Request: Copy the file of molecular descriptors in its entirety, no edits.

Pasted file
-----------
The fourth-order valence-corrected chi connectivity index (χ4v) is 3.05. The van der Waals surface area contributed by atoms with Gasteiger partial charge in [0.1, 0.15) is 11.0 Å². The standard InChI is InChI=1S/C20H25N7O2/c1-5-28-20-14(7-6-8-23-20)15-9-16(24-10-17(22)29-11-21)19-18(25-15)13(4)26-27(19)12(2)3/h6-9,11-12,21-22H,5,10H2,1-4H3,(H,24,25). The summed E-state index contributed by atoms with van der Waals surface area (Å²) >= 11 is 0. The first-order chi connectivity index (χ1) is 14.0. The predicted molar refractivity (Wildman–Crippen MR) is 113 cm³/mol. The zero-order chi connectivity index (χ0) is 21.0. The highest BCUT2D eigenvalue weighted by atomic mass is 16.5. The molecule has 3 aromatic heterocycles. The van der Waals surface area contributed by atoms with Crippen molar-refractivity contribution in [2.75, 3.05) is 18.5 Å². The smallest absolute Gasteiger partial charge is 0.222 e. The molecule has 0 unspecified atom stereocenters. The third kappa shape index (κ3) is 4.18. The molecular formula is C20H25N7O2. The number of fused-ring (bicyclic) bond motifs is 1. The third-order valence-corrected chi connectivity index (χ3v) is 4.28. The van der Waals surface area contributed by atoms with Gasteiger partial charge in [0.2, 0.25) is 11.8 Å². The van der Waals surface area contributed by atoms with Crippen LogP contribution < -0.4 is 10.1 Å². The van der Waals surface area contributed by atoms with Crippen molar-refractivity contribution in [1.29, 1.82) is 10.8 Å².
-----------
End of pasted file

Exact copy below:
The fourth-order valence-corrected chi connectivity index (χ4v) is 3.05. The van der Waals surface area contributed by atoms with Gasteiger partial charge in [0.1, 0.15) is 11.0 Å². The standard InChI is InChI=1S/C20H25N7O2/c1-5-28-20-14(7-6-8-23-20)15-9-16(24-10-17(22)29-11-21)19-18(25-15)13(4)26-27(19)12(2)3/h6-9,11-12,21-22H,5,10H2,1-4H3,(H,24,25). The summed E-state index contributed by atoms with van der Waals surface area (Å²) >= 11 is 0. The first-order chi connectivity index (χ1) is 14.0. The predicted molar refractivity (Wildman–Crippen MR) is 113 cm³/mol. The zero-order chi connectivity index (χ0) is 21.0. The highest BCUT2D eigenvalue weighted by atomic mass is 16.5. The molecule has 3 aromatic heterocycles. The van der Waals surface area contributed by atoms with Crippen molar-refractivity contribution in [2.75, 3.05) is 18.5 Å². The smallest absolute Gasteiger partial charge is 0.222 e. The molecule has 0 unspecified atom stereocenters. The third kappa shape index (κ3) is 4.18. The molecular formula is C20H25N7O2. The number of fused-ring (bicyclic) bond motifs is 1. The third-order valence-corrected chi connectivity index (χ3v) is 4.28. The van der Waals surface area contributed by atoms with Gasteiger partial charge in [0.2, 0.25) is 11.8 Å². The van der Waals surface area contributed by atoms with Crippen LogP contribution < -0.4 is 10.1 Å². The van der Waals surface area contributed by atoms with Crippen molar-refractivity contribution in [1.29, 1.82) is 10.8 Å².